In summary, this album is all about the brutality, and not much else. Not really surprising I suppose, but it would have been cool if the band had written a few songs that stood out a little from the endless chug-blast to be found here. But that’s not really the point of this kind of music is it? My understanding is that albums like this one always translate better to a live environment, where the fans can happily mosh away to the mindless brutality. But for home use? I’d say it’s great as a workout album, or background music for other physically involving tasks, where you can just nod your head along while you work, but aside from that, the only time I’ll really be putting this one on is when I’m just in the mood for something that’s un-emotionally involving and brutal.

7\10 rating because it’s really good at what it does, just don’t be looking for anything groundbreaking or “deep”. Basically for slam fans and few others.

May also be useful as rage music, or scaring/pissing off your neighbors.

No fire, just ashes - 20%

TheSunOfNothing, January 13th, 2010

I'll admit that Devourment's 1999 debut "Molesting the Decapitated" was pretty good, but following it was disappointing and Deeds of Flesh-esque (in other words, boring) album "Butcher the Weak", and was basically the beginning of the end for these guys. Now we have what is basically equivalent to a band like Emmure. Yes, I actually said it. The purpose and of this music has been raped by the simple need to play a few fucking power chords at 2 tempos and in slightly varied patterns. While there was true fire in the band's earlier work, there is none here. Just the ashes.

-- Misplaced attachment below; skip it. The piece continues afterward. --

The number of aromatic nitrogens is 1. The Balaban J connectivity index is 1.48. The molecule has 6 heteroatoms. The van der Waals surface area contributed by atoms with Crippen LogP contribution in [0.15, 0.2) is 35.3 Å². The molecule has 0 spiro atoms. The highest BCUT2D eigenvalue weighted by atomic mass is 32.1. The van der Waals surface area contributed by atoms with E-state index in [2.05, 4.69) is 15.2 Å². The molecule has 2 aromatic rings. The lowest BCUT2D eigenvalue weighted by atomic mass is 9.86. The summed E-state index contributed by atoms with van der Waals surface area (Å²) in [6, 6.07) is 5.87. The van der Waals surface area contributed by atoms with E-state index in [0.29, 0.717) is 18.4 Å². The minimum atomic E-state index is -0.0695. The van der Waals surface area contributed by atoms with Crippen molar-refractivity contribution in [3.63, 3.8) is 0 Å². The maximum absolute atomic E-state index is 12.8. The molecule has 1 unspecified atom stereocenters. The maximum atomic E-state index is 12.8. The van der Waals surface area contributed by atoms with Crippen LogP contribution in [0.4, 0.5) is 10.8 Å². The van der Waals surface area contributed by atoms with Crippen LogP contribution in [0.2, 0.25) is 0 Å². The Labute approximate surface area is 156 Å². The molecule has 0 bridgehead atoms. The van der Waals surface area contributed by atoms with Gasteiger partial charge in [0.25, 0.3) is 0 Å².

This album is just a few slams and a few faster, grindier parts here and there. Maybe an intro to a song or two. That's it. You know the whole album now. Shitty production, Mike Majewski's trademark inhales, inaudible bass, and chugging make up the sound of this album. Now you know the makeup and sound. No need to go any further really.